Anglo-Franco Proclamation of 1843 Admitting Hawai'i into the Family of Nations
Faced with the quintessential problem of foreign encroachment of Hawaiian territory, His Majesty King Kamehameha III deemed it prudent and necessary to dispatch a Hawaiian delegation to the United States and Europe with the power to settle alleged difficulties with nations, negotiate treaties and to ultimately secure the recognition of Hawaiian Independence by the major powers of the world. In accordance with this view, Timoteo Ha'alilio, William Richards and Sir George Simpson were commissioned as joint Ministers Plenipotentiary on April 8, 1842. Sir George Simpson, shortly thereafter, left for England, via Alaska and Siberia, while Mr. Ha'alilio and Mr. Richards departed for the United States, via Mexico, on July 8, 1842.
The Hawaiian delegation, while in the United States of America, secured the assurance of its President on December 19, 1842 of its recognition of Hawaiian independence, and then proceeded to meet Sir George Simpson in Europe and secure formal recognition by Great Britain and France. On April 1, 1843, Lord Aberdeen on behalf of Her Britannic Majesty Queen Victoria, assured the Hawaiian delegation that "Her Majesty's Government was willing and had determined to recognize the independence of the Sandwich Islands under their present sovereign." On November 28, 1843, at the Court of London, the British and French Governments entered into a formal agreement of the recognition of Hawaiian independence.
International Treaties and Consular Relations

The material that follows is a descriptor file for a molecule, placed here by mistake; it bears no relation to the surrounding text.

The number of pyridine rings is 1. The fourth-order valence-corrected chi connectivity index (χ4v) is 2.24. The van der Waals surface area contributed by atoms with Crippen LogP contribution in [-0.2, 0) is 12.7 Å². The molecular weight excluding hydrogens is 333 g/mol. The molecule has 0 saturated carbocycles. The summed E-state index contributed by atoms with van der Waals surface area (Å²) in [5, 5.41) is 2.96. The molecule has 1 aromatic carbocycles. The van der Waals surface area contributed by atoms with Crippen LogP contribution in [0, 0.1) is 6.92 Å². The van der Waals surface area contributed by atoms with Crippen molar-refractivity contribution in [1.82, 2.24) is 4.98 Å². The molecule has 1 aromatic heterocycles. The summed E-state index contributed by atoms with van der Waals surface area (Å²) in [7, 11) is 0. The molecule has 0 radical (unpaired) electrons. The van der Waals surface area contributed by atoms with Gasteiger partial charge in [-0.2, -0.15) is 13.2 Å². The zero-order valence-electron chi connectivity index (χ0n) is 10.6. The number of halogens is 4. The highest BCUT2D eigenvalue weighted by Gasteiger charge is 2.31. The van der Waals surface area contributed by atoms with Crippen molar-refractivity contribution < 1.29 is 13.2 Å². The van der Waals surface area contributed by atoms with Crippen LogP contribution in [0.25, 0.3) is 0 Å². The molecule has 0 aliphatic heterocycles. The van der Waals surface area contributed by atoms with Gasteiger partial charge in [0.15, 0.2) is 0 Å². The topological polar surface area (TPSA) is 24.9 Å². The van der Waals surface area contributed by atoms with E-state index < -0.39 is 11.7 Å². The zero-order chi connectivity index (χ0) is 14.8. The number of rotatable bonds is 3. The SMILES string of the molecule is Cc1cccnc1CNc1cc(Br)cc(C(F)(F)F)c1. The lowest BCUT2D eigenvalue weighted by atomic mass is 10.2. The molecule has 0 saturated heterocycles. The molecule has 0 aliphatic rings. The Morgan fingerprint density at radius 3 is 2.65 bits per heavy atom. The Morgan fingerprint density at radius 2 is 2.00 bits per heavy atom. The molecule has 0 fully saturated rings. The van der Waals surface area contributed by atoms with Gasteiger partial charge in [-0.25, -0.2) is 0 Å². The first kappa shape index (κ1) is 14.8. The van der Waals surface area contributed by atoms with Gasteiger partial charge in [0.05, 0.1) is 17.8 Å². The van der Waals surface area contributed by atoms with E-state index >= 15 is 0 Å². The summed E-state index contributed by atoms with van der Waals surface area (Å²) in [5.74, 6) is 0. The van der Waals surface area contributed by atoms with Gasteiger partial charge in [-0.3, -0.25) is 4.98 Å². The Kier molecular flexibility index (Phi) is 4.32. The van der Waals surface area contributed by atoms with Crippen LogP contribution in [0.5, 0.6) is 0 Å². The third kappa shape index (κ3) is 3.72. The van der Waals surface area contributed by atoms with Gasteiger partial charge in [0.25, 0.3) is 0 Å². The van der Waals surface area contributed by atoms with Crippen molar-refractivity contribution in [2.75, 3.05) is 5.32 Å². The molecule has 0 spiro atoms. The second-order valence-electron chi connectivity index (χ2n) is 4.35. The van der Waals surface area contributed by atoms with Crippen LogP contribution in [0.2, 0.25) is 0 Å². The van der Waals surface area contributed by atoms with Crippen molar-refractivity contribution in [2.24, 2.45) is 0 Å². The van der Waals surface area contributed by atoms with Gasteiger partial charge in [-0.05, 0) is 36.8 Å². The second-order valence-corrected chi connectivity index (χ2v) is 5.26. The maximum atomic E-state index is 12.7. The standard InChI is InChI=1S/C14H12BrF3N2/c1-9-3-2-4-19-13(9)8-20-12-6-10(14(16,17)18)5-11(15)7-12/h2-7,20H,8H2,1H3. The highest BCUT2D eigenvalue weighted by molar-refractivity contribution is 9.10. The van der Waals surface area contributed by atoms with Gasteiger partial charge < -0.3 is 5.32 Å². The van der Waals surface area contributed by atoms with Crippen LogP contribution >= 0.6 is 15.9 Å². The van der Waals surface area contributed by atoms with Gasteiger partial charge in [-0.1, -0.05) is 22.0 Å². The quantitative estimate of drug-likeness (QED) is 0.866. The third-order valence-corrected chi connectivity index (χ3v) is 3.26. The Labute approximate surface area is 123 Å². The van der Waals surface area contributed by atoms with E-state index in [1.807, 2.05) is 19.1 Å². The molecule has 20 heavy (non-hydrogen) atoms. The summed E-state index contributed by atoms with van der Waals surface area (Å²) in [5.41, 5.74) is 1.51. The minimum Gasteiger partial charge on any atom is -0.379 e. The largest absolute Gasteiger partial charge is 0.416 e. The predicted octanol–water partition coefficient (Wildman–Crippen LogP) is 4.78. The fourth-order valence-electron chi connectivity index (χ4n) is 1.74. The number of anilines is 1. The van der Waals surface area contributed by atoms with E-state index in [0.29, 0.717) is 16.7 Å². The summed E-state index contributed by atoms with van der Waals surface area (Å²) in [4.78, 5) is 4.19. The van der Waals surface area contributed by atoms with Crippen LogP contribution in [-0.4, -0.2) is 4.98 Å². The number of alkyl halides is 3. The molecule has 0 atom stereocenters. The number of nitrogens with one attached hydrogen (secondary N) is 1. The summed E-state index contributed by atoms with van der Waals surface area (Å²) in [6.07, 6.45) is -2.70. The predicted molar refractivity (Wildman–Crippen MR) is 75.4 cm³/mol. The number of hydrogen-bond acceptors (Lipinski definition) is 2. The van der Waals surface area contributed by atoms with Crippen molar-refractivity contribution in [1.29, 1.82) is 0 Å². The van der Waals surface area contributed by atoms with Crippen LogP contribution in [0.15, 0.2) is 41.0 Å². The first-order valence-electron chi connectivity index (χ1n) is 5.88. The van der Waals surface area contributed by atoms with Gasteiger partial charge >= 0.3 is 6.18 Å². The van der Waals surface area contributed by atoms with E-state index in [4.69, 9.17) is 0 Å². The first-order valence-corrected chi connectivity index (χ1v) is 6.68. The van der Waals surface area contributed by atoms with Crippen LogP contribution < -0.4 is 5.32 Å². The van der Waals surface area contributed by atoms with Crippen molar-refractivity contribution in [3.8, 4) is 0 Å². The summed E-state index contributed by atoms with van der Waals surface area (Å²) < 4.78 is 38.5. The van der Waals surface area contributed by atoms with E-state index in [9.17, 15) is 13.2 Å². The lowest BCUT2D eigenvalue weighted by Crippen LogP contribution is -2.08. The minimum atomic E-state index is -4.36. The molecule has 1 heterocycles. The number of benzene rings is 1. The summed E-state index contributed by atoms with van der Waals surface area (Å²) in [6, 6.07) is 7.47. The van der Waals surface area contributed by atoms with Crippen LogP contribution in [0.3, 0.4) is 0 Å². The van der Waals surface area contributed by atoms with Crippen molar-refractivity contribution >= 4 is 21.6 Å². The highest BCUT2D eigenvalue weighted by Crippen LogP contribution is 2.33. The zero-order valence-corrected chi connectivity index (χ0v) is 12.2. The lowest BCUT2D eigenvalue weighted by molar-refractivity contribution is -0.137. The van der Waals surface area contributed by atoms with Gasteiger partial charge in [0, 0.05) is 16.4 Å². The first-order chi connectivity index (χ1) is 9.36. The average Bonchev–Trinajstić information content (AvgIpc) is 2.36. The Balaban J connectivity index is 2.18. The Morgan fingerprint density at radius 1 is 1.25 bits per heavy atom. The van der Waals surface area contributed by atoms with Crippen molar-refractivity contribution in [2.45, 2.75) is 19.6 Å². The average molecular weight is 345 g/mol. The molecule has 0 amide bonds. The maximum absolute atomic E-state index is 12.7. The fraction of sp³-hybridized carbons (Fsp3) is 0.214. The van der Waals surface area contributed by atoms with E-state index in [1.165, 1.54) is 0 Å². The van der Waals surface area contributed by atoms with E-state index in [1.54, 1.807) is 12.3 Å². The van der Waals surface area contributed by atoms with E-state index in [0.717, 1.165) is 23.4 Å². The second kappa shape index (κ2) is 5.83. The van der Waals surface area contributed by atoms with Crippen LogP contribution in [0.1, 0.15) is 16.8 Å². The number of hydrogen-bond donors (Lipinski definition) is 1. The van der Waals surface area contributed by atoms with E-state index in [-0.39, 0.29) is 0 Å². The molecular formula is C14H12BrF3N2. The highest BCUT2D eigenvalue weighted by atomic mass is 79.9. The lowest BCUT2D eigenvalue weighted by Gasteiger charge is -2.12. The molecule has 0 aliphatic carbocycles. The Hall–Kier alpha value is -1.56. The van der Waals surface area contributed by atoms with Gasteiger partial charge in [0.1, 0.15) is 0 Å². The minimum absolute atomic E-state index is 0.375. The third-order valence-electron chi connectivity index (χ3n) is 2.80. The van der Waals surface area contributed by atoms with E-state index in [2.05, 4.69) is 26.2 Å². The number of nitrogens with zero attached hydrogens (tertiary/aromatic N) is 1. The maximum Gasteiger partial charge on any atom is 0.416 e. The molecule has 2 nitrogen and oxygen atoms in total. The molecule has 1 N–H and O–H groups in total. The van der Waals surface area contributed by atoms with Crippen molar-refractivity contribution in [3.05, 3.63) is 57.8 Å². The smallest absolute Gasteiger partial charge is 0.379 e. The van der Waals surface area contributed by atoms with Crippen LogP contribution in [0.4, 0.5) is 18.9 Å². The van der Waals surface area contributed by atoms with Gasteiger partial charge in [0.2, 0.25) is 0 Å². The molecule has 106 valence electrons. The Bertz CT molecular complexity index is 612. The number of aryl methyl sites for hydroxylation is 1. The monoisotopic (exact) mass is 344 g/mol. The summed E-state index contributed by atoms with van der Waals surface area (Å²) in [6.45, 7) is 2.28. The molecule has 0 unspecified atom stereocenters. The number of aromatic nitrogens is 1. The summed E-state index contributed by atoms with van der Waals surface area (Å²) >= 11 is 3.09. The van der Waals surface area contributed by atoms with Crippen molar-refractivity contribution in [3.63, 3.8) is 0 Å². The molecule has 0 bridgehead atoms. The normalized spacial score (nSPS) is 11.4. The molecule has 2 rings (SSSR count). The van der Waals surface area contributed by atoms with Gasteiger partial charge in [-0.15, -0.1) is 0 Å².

As a result of the recognition of Hawaiian independence in 1843 the Hawaiian Kingdom entered into treaties with the nations of Belgium in 1862; Bremen in 1851; Denmark in 1846; France 1846 and 1857; Germany in 1879; Great Britain in 1836, 1846 and 1851; Hamburg in 1848; Hong Kong (Colony of Great Britain) in 1884; Italy in 1863; Japan in 1871 and 1886; Netherlands in 1862; New South Wales (Colony of Great Britain) in 1874; Portugal in 1882; Russia in 1869; Samoa in 1887; Spain in 1863; the Swiss Confederation in 1864; Sweden and Norway in 1852; Tahiti (Protectorate of France) in 1853; and the United States in 1849, 1870, 1875, 1883, 1884. By January 17, 1893, the Hawaiian Kingdom had established over ninety embassies and consulates in multiple sea ports and cities throughout the world.
Hawaiian Organic Acts of 1845 and 1846
On June 24, 1845, a Joint Resolution was enacted by the Legislature and signed into law. The Attorney General was called upon to draw up a complete set of the existing laws embracing the organic forms of the different departments, namely the Executive and Judicial branches, with an outline of their duties and modes of procedure. This had brought forth the First Act of Kamehameha III to Organize the Executive Ministries, the Second Act of Kamehameha III to Organize the Executive Departments, and the Third Act of Kamehameha III to Organize the Judiciary Department. These Acts came to be known as the Organic Acts of 1845-46. 5
Hawaiian Penal Code